An expedited screening process for airline pilots will be tested at Chicago's O'Hare International Airport and Miami International Airport this summer, the Chicago Tribune reports.
Members of the KnownCrew testing program will undergo a less intensive identity verification process, involving photos and airline employment data, but not biometric matches such as fingerprinting and iris scanning, which have previously been used. According to the news source, pilots involved in the testing program will enter security checkpoint lanes that are reserved for flight crews, and officials will compare their photo ID badges and driver's licenses to the information in the database. As an added layer of identity authentication
, they will enter their ID numbers. Unless the ID check shows any inconsistencies, the pilot and his or her luggage will not be scanned for weapons. The KnownCrew program - which, if successful, would eventually affect the nation's 75,000-plus pilots - will streamline the security checkpoint experience for both pilots and passengers, as the decreased amount of time scanning pilots will allow for the facilitation of passenger checks. However, concerns have been raised about potential weaknesses associated with the expedited procedure. "It is imperative that this program include a biometric component to verify crew identities, thus implementing a higher standard of security and access control,'' said United States Representative Bennie Thompson, a Missouri Democrat and ranking member of the House Committee on Homeland Security, quoted by the news source. The Air Transport Association, which collects pilot data from airlines and passes it on to the Transportation Security Administration, argues that a photograph is a form of biometric ID verification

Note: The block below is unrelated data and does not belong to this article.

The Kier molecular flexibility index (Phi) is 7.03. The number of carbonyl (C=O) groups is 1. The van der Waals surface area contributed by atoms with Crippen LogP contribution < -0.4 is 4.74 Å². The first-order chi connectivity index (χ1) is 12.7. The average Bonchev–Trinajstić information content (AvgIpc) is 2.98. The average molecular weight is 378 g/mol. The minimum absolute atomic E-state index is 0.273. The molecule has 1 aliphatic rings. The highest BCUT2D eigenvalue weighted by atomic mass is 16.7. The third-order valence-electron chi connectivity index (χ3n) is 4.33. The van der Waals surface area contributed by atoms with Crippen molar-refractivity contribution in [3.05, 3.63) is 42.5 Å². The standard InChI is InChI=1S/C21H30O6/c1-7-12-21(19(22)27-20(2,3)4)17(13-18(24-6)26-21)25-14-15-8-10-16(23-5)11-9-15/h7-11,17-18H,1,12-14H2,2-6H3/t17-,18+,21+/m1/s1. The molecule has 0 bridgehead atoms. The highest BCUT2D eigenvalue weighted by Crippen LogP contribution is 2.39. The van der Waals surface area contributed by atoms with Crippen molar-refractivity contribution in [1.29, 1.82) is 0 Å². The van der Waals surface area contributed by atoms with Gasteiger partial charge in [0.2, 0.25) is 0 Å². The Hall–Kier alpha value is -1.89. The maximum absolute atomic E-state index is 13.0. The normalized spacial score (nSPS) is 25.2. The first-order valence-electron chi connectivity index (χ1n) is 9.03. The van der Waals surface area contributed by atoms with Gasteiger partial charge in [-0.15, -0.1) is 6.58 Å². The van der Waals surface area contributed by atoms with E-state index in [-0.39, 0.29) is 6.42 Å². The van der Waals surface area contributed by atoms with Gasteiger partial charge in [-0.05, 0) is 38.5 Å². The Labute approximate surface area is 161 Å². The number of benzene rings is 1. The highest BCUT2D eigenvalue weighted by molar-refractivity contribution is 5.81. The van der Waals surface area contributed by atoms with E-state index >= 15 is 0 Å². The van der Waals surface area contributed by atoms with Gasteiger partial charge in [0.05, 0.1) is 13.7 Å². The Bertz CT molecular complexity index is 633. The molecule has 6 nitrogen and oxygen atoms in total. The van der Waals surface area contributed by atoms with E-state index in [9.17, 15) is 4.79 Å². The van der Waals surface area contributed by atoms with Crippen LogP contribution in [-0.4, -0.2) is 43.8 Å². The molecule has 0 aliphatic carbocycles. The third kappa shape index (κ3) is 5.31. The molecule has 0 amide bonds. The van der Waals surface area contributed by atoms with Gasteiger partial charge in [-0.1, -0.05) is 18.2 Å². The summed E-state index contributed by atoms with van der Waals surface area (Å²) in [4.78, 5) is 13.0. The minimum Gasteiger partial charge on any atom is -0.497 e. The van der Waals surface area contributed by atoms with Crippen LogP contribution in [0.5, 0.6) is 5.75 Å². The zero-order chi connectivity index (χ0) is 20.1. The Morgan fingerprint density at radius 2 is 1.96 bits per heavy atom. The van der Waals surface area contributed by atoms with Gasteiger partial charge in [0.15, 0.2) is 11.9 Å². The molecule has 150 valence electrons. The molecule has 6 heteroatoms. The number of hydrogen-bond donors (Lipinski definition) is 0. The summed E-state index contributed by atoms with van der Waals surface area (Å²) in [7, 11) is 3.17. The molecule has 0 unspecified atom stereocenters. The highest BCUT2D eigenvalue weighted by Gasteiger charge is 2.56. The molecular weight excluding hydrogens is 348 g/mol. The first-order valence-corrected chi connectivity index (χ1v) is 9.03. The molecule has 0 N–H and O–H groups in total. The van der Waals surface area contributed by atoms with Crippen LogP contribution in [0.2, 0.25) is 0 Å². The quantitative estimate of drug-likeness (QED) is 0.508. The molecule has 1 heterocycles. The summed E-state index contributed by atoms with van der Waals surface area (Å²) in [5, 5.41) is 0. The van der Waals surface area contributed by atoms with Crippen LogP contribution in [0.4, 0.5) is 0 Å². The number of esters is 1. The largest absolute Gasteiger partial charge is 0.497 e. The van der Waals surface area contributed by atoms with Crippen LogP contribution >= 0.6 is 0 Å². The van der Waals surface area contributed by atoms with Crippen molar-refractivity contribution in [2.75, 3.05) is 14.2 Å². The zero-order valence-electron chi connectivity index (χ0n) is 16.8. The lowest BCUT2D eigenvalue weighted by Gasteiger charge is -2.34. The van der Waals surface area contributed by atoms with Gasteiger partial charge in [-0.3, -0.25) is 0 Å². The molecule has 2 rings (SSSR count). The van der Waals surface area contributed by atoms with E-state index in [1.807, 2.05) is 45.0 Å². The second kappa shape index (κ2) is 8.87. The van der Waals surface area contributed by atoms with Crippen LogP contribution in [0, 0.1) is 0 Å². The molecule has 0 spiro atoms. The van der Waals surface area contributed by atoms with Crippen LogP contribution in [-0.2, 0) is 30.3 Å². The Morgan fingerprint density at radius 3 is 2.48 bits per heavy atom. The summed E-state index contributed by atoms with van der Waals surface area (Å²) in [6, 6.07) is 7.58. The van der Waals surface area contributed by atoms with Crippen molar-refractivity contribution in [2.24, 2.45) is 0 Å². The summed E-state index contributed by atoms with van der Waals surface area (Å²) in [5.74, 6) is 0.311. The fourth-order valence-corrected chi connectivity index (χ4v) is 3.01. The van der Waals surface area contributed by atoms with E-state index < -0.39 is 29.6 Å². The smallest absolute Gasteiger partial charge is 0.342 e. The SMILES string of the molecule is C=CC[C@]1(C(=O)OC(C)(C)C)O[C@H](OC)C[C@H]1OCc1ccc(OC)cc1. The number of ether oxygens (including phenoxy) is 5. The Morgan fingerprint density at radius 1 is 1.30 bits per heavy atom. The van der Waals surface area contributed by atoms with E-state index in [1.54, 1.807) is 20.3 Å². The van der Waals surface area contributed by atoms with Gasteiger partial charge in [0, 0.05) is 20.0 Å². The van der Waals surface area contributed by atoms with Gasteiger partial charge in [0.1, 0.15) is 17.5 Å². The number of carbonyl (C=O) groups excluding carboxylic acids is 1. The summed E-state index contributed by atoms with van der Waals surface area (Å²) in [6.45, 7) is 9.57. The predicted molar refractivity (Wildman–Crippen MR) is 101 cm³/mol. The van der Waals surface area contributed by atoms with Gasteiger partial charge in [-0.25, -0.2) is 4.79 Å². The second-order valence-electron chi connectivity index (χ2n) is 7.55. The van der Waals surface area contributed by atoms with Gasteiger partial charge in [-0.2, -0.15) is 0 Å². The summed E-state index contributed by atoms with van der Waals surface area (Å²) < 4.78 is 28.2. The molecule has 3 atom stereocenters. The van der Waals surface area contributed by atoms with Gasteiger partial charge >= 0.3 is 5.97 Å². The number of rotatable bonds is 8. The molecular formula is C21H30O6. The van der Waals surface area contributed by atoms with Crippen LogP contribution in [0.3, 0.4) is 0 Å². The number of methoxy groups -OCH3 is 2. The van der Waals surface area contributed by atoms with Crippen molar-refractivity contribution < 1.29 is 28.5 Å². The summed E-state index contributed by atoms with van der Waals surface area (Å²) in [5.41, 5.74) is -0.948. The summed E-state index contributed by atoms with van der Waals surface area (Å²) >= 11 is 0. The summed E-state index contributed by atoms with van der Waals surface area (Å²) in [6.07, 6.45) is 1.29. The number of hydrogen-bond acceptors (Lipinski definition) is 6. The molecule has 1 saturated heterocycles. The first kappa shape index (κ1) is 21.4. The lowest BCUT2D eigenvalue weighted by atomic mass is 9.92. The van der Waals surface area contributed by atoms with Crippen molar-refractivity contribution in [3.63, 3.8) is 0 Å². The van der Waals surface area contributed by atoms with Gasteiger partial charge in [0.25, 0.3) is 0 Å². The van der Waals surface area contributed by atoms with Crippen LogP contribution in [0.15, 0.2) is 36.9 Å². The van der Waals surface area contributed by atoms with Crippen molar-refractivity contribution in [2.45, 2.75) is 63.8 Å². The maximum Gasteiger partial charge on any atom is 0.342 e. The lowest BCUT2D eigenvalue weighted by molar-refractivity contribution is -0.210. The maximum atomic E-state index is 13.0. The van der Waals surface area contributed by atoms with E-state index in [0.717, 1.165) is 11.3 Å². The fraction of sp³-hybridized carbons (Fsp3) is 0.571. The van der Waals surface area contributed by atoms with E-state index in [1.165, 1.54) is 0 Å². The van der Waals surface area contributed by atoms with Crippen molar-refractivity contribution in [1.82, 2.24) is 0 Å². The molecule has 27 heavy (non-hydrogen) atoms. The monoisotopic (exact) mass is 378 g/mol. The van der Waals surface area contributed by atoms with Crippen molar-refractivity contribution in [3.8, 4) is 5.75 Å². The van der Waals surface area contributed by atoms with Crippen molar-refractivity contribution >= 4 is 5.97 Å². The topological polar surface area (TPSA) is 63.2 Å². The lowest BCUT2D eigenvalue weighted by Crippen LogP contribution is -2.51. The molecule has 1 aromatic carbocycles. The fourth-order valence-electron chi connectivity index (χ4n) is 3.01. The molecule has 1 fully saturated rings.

. "It's certainly not to the degree of an iris scan or a fingerprint, but we would say a photo can serve as a clear identifier of a person in combination with the information in the database," Steve Lott, spokesman for the ATA, told the news source. According to results from a similar initiative tested in 2008 by Southwest Airlines, biometric ID authentication
technology can be implemented for approximately the same cost as the proposed - and less secure - measures. Last month, USA Today reported on the testing of a Trusted Traveler initiative, by which passengers who submitted to extensive background screening
ahead of time would be exempted from the more laborious security procedures, such as taking off their shoes and unpacking their laptops. The program is expected to enter the testing phase later this year.